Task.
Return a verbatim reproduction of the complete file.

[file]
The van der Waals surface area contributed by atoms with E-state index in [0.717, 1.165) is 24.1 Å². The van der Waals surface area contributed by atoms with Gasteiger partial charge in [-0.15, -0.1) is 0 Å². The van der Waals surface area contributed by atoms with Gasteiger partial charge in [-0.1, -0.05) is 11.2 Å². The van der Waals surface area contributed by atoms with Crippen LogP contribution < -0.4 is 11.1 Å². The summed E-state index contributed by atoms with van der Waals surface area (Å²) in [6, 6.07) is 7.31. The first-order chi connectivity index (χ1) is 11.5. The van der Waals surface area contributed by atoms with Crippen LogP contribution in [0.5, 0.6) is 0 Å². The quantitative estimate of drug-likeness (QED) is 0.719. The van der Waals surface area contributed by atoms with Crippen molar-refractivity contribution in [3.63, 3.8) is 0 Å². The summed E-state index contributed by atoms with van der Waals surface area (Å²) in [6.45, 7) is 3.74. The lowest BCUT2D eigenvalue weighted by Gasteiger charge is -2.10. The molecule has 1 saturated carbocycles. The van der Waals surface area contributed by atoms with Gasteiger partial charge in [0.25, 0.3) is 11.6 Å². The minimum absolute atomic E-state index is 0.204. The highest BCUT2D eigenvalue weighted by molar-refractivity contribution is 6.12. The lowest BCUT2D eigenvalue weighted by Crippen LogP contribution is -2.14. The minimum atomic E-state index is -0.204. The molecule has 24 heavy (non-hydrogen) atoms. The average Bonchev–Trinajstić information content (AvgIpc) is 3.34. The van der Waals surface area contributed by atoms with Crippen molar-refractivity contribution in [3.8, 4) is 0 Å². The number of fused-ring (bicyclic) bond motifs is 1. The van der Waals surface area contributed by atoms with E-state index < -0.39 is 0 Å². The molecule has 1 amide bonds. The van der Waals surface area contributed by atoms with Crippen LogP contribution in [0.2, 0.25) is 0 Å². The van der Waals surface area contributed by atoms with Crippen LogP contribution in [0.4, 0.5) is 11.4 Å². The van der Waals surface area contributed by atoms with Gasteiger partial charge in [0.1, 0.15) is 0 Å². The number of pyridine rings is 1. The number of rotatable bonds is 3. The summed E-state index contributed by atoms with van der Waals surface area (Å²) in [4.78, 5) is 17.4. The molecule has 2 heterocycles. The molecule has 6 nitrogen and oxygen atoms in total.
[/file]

The van der Waals surface area contributed by atoms with E-state index in [0.717, 1.165) is 24.1 Å². The van der Waals surface area contributed by atoms with Gasteiger partial charge in [-0.15, -0.1) is 0 Å². The van der Waals surface area contributed by atoms with Gasteiger partial charge in [-0.1, -0.05) is 11.2 Å². The van der Waals surface area contributed by atoms with Crippen LogP contribution < -0.4 is 11.1 Å². The summed E-state index contributed by atoms with van der Waals surface area (Å²) in [6, 6.07) is 7.31. The first-order chi connectivity index (χ1) is 11.5. The van der Waals surface area contributed by atoms with Crippen LogP contribution in [0.5, 0.6) is 0 Å². The quantitative estimate of drug-likeness (QED) is 0.719. The van der Waals surface area contributed by atoms with Crippen molar-refractivity contribution in [3.63, 3.8) is 0 Å². The summed E-state index contributed by atoms with van der Waals surface area (Å²) in [6.45, 7) is 3.74. The lowest BCUT2D eigenvalue weighted by Gasteiger charge is -2.10. The molecule has 1 saturated carbocycles. The van der Waals surface area contributed by atoms with Gasteiger partial charge in [0.25, 0.3) is 11.6 Å². The minimum absolute atomic E-state index is 0.204. The highest BCUT2D eigenvalue weighted by molar-refractivity contribution is 6.12. The lowest BCUT2D eigenvalue weighted by Crippen LogP contribution is -2.14. The minimum atomic E-state index is -0.204. The molecule has 24 heavy (non-hydrogen) atoms. The average Bonchev–Trinajstić information content (AvgIpc) is 3.34. The van der Waals surface area contributed by atoms with Crippen molar-refractivity contribution in [3.8, 4) is 0 Å². The number of fused-ring (bicyclic) bond motifs is 1. The van der Waals surface area contributed by atoms with E-state index < -0.39 is 0 Å². The molecule has 1 amide bonds. The van der Waals surface area contributed by atoms with Crippen LogP contribution in [0.2, 0.25) is 0 Å². The van der Waals surface area contributed by atoms with Crippen LogP contribution in [0.4, 0.5) is 11.4 Å². The van der Waals surface area contributed by atoms with Gasteiger partial charge in [0.1, 0.15) is 0 Å². The number of pyridine rings is 1. The number of rotatable bonds is 3. The summed E-state index contributed by atoms with van der Waals surface area (Å²) in [4.78, 5) is 17.4. The molecule has 2 heterocycles. The molecule has 6 nitrogen and oxygen atoms in total.